## Wednesday, 21 January 2015

### Round-Robin Scheduling

It is the CPU Scheduling Technique specially designed  for the time shared systems. This Technique is similar to FCFS Technique but the difference is that processes are switched at a regular interval of time and the regular internal is called time quantum.The can be from 0 to 100 milliseconds.

The ready queue is used in a circular fashion. The CPU is allocated to each process for a regular interval of time of 1 time quantum each new process is added to the tail ready queue. CPU scheduling picks first process from ready queue, set a timer to interrupt after 1 time quantum and then process is dispatched.If the burst time of process is less than a time quantum then it will automatically release the CPU.The average waiting time a round Robin policy is often high.

Consider the following ready queue of processes.
Process               Burst time
P1                           10
P2                           20
P3                           5

Let the time Quantum be 5 miliseconds. The Gantt chart will be as given below

Now the average wait time for P1 is (15-5) 10 milliseconds, for P2=(20-5) 15 Milliseconds,and for P3=10 millisecond. i.e. the total average wait time is :10 + 15 + 10 /3 =11.66 Milliseconds

The performance for this Technique depands upon time quantum. If it is too high this algorithm will work like FCFS Technique and if it is too low than it creates the appearance that n processes are running with their own processor at a speed of 1/n.

### Priority Scheduling

It is a CPU Scheduling Technique in which CPU is allocated to the process with highest priority. Equal priority processes are served in FCFS order.Priority is indicated by fixed range of numbers, it can be 0 to 10 or 0 to 1000. However there is no protocol that whether 0 will be highest priority or lowest. Some systems used lower numbers as lower priority and some systems uses lower numbers as highest priority.

Consider the following set of processes assumed to arrive at 0 in the order P1, P2 and P3 with the CPU Burst time in milliseconds.
Process             Burst time           Priority
P1                       10                        3
P2                       5                          1
P3                       6                          2

Gantt Chart using priority scheduling will be.

The average wait time is :   0+5+11/3= 5.3333 miliseconds

The priority cab be assigned internally or externally, priority scheduling can be preemptive or non-preemptive. Whenever a process comes to ready queue its priority is compared with current running process and if its priority is high CPU will be preempted. A non-preemptive priority algorithm just puts the new process at the head of ready queue.

Major problem with this scheduling Technique is indefinite blocking or starvation. Because a low priority process has to wait for a indefinite time until its turn come. To avoid the problem of starvation a Technique is used which is called aging. In this Technique priority of a process is increased which is waiting in the ready queue for long time.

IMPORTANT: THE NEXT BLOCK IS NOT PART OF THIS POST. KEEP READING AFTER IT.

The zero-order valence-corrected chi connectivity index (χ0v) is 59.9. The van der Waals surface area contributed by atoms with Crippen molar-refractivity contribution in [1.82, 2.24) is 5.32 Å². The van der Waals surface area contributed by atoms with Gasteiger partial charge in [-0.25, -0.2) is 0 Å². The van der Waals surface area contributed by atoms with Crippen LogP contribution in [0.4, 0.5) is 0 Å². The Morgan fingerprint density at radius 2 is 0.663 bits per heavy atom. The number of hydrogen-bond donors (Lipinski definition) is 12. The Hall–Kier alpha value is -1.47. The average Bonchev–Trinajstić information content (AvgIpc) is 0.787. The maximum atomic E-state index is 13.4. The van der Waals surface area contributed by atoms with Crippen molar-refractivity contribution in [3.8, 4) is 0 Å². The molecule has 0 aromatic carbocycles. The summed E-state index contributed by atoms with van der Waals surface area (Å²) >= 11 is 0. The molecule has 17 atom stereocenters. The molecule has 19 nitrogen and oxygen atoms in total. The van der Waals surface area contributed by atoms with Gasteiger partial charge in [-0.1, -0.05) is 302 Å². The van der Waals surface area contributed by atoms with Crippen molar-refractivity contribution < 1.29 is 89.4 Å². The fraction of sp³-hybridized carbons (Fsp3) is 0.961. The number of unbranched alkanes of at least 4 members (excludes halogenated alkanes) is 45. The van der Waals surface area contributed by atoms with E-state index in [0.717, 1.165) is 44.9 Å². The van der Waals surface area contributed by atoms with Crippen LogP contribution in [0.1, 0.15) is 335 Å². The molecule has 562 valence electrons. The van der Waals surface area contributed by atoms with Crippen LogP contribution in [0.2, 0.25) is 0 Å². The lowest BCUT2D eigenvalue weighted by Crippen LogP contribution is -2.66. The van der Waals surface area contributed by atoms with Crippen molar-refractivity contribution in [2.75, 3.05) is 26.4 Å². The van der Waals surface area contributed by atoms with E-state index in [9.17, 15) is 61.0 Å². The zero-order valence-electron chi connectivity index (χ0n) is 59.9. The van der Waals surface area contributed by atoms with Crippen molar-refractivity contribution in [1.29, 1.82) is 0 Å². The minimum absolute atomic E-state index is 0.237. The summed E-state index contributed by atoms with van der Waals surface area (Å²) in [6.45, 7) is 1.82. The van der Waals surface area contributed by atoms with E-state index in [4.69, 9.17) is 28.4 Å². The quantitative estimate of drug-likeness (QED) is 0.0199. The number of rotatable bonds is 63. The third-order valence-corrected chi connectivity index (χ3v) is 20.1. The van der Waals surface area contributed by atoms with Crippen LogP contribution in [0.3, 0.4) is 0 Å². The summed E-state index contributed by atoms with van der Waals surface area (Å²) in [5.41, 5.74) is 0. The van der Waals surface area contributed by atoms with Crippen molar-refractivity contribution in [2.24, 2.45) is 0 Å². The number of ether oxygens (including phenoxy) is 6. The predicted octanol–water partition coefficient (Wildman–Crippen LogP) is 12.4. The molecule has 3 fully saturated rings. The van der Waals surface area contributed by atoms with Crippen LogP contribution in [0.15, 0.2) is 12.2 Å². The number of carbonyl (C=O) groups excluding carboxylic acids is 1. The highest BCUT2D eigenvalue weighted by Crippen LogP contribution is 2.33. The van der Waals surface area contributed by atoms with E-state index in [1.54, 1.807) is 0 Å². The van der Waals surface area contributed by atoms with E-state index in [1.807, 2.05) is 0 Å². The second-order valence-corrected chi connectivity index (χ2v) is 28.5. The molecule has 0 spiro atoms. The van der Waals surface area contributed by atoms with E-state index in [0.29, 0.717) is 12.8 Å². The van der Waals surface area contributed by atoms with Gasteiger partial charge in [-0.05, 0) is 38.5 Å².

### Shortest Job First (SJF) CPU Scheduling

It is a CPU Scheduling Technique in which CPU is allocated to the process whose burst time is minimal.
Consider the following set of processes with the length of the CPU burst given in millisecond.
Process             Burst time
P1                         10
P2                          5
P3                          1
P4                          4

Using SJF Scheduling we Schedule these process according to Gantt chart as:

The waiting time for P3 is 0 for P4 it is 1, P2 is 5 and P1 is 10 Hence the average waiting time is (0+1+5+10/4)=4 milliseconds.
But if we calculate this by FCFS algorithm it comes: 0+10+15+16/4=10.25 milliseconds

Thus SJF gives optimal performance. It gives minimum average waiting for a set of processes.The main problem of this scheduling Technique is knowing the length of the next CPU request. This approach can not be used with short term scheduling because there is no way to know the length of next CPU burst time.

### First Come First Serve (FCFS) CPU Scheduling

It is the simplest CPU scheduling algorithm in which CPU is allocated first to the process that request it first. This policy is managed by FCFS queue. When CPU is free it is allocated to the first process of the ready Queue and the running process is removed from the ready queue. The code generation for FCFS algorithm is simple. The main draw back of this technique is that average waiting time of a process is quite long.Consider the Following queue of process.

Process              Burst Time
P1                         10
P2                         40
P3                         1

Let the process arrive in the order P1,P2 and P3 in ready queue and are to be served in FCFS order. The Gantt chart we will get is:

The waiting time for process P1 is 0 and P2 is 10 and for P3 is 50.The average wait time is 0+10+50/3=20 milliseconds.

This CPU scheduling Technique is a non-preemptive and if once the CPU has been allocated to a process, it will keep until it releases the CPU by termination request or process completion.